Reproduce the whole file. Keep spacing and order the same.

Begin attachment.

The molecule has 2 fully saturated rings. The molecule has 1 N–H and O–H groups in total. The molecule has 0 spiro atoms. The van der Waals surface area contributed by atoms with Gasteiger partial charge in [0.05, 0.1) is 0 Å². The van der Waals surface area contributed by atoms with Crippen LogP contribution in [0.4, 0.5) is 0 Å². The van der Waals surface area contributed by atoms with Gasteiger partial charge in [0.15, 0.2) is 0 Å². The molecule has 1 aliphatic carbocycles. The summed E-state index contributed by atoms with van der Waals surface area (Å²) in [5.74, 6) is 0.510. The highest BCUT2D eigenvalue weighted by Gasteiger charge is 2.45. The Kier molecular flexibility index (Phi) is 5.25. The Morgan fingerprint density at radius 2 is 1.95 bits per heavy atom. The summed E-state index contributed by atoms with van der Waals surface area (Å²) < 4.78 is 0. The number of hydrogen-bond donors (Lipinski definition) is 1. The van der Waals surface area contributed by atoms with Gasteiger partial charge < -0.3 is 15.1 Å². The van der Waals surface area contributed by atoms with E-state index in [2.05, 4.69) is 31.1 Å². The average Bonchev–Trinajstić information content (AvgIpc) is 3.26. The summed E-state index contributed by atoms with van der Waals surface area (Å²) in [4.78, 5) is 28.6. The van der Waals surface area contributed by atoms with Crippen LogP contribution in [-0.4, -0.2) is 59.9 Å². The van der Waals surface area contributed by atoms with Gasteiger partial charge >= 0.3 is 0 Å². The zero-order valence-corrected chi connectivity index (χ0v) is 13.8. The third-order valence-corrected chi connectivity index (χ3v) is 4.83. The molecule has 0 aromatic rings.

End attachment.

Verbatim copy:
The molecule has 2 fully saturated rings. The molecule has 1 N–H and O–H groups in total. The molecule has 0 spiro atoms. The van der Waals surface area contributed by atoms with Gasteiger partial charge in [0.05, 0.1) is 0 Å². The van der Waals surface area contributed by atoms with Crippen LogP contribution in [0.4, 0.5) is 0 Å². The van der Waals surface area contributed by atoms with Gasteiger partial charge in [0.15, 0.2) is 0 Å². The molecule has 1 aliphatic carbocycles. The summed E-state index contributed by atoms with van der Waals surface area (Å²) in [5.74, 6) is 0.510. The highest BCUT2D eigenvalue weighted by Gasteiger charge is 2.45. The Kier molecular flexibility index (Phi) is 5.25. The Morgan fingerprint density at radius 2 is 1.95 bits per heavy atom. The summed E-state index contributed by atoms with van der Waals surface area (Å²) < 4.78 is 0. The number of hydrogen-bond donors (Lipinski definition) is 1. The van der Waals surface area contributed by atoms with Gasteiger partial charge < -0.3 is 15.1 Å². The van der Waals surface area contributed by atoms with E-state index in [2.05, 4.69) is 31.1 Å². The average Bonchev–Trinajstić information content (AvgIpc) is 3.26. The summed E-state index contributed by atoms with van der Waals surface area (Å²) in [4.78, 5) is 28.6. The van der Waals surface area contributed by atoms with Crippen LogP contribution in [-0.4, -0.2) is 59.9 Å². The van der Waals surface area contributed by atoms with Gasteiger partial charge >= 0.3 is 0 Å². The zero-order valence-corrected chi connectivity index (χ0v) is 13.8. The third-order valence-corrected chi connectivity index (χ3v) is 4.83. The molecule has 0 aromatic rings.